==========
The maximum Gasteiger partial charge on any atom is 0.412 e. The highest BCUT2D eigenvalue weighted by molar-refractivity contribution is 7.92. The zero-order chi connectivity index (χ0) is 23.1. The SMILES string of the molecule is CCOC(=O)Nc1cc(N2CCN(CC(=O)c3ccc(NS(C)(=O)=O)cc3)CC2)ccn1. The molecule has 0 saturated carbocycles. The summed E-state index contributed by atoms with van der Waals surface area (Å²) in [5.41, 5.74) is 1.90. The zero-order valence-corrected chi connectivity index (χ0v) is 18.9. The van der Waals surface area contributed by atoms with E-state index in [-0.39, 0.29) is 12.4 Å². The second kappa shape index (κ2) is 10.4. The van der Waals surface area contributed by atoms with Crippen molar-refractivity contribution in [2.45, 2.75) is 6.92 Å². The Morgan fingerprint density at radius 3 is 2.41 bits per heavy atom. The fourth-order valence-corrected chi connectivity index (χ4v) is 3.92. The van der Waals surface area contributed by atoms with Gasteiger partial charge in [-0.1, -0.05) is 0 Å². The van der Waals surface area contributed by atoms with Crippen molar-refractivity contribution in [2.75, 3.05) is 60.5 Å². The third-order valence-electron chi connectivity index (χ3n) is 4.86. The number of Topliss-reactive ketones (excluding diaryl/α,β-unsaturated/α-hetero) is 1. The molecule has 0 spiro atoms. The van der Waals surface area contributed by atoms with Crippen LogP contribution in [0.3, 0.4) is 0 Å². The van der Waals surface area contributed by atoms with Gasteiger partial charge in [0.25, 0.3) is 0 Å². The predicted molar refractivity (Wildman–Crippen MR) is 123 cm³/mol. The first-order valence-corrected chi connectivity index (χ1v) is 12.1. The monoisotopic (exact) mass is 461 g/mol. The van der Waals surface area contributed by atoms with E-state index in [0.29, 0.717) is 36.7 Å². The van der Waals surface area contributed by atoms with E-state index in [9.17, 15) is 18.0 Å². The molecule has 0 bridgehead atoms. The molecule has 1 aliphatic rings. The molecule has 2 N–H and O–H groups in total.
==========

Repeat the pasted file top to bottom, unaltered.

The maximum Gasteiger partial charge on any atom is 0.412 e. The highest BCUT2D eigenvalue weighted by molar-refractivity contribution is 7.92. The zero-order chi connectivity index (χ0) is 23.1. The SMILES string of the molecule is CCOC(=O)Nc1cc(N2CCN(CC(=O)c3ccc(NS(C)(=O)=O)cc3)CC2)ccn1. The molecule has 0 saturated carbocycles. The summed E-state index contributed by atoms with van der Waals surface area (Å²) in [5.41, 5.74) is 1.90. The zero-order valence-corrected chi connectivity index (χ0v) is 18.9. The van der Waals surface area contributed by atoms with E-state index in [-0.39, 0.29) is 12.4 Å². The second kappa shape index (κ2) is 10.4. The van der Waals surface area contributed by atoms with Crippen molar-refractivity contribution in [2.45, 2.75) is 6.92 Å². The Morgan fingerprint density at radius 3 is 2.41 bits per heavy atom. The fourth-order valence-corrected chi connectivity index (χ4v) is 3.92. The van der Waals surface area contributed by atoms with Gasteiger partial charge in [-0.1, -0.05) is 0 Å². The van der Waals surface area contributed by atoms with Crippen molar-refractivity contribution in [2.75, 3.05) is 60.5 Å². The third-order valence-electron chi connectivity index (χ3n) is 4.86. The number of Topliss-reactive ketones (excluding diaryl/α,β-unsaturated/α-hetero) is 1. The molecule has 0 spiro atoms. The van der Waals surface area contributed by atoms with Crippen LogP contribution in [0.3, 0.4) is 0 Å². The van der Waals surface area contributed by atoms with Gasteiger partial charge in [0.25, 0.3) is 0 Å². The predicted molar refractivity (Wildman–Crippen MR) is 123 cm³/mol. The first-order valence-corrected chi connectivity index (χ1v) is 12.1. The monoisotopic (exact) mass is 461 g/mol. The van der Waals surface area contributed by atoms with E-state index in [0.29, 0.717) is 36.7 Å². The van der Waals surface area contributed by atoms with E-state index in [9.17, 15) is 18.0 Å². The molecule has 0 bridgehead atoms. The molecule has 1 aliphatic rings. The molecule has 2 N–H and O–H groups in total.